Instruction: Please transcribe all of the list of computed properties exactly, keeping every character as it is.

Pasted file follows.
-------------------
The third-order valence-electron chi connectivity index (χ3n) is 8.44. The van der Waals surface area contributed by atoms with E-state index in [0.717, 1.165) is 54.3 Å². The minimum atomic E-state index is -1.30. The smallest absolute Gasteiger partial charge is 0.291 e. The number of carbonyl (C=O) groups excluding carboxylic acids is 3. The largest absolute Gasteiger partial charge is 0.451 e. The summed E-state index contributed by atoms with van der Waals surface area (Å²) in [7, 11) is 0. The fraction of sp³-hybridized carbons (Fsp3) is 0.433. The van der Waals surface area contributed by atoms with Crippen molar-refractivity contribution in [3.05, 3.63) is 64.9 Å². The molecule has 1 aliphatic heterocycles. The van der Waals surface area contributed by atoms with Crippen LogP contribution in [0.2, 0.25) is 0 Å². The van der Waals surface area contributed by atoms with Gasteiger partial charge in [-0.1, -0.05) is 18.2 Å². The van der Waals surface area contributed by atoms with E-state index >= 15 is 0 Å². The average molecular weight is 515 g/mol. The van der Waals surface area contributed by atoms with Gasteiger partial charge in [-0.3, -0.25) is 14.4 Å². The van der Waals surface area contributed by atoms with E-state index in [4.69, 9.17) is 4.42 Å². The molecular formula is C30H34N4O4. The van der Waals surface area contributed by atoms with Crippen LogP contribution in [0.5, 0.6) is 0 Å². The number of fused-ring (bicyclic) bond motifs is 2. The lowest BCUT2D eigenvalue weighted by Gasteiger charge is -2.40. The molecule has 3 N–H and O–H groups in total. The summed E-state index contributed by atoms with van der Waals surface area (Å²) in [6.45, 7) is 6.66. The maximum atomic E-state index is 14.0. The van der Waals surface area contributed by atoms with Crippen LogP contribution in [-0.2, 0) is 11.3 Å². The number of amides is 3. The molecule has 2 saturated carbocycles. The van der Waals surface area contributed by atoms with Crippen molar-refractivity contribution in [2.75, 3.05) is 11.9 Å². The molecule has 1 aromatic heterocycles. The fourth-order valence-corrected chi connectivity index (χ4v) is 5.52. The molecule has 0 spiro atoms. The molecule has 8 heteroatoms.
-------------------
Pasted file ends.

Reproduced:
The third-order valence-electron chi connectivity index (χ3n) is 8.44. The van der Waals surface area contributed by atoms with E-state index in [0.717, 1.165) is 54.3 Å². The minimum atomic E-state index is -1.30. The smallest absolute Gasteiger partial charge is 0.291 e. The number of carbonyl (C=O) groups excluding carboxylic acids is 3. The largest absolute Gasteiger partial charge is 0.451 e. The summed E-state index contributed by atoms with van der Waals surface area (Å²) in [7, 11) is 0. The fraction of sp³-hybridized carbons (Fsp3) is 0.433. The van der Waals surface area contributed by atoms with Crippen molar-refractivity contribution in [3.05, 3.63) is 64.9 Å². The molecule has 1 aliphatic heterocycles. The van der Waals surface area contributed by atoms with Crippen LogP contribution in [0.2, 0.25) is 0 Å². The van der Waals surface area contributed by atoms with Gasteiger partial charge in [-0.1, -0.05) is 18.2 Å². The van der Waals surface area contributed by atoms with E-state index >= 15 is 0 Å². The average molecular weight is 515 g/mol. The van der Waals surface area contributed by atoms with Gasteiger partial charge in [-0.3, -0.25) is 14.4 Å². The van der Waals surface area contributed by atoms with E-state index in [4.69, 9.17) is 4.42 Å². The molecular formula is C30H34N4O4. The van der Waals surface area contributed by atoms with Crippen LogP contribution in [0.5, 0.6) is 0 Å². The number of fused-ring (bicyclic) bond motifs is 2. The lowest BCUT2D eigenvalue weighted by Gasteiger charge is -2.40. The molecule has 3 N–H and O–H groups in total. The summed E-state index contributed by atoms with van der Waals surface area (Å²) in [6.45, 7) is 6.66. The maximum atomic E-state index is 14.0. The van der Waals surface area contributed by atoms with Crippen LogP contribution in [-0.2, 0) is 11.3 Å². The number of amides is 3. The molecule has 2 saturated carbocycles. The van der Waals surface area contributed by atoms with Crippen molar-refractivity contribution in [2.75, 3.05) is 11.9 Å². The molecule has 1 aromatic heterocycles. The fourth-order valence-corrected chi connectivity index (χ4v) is 5.52. The molecule has 0 spiro atoms. The molecule has 8 heteroatoms.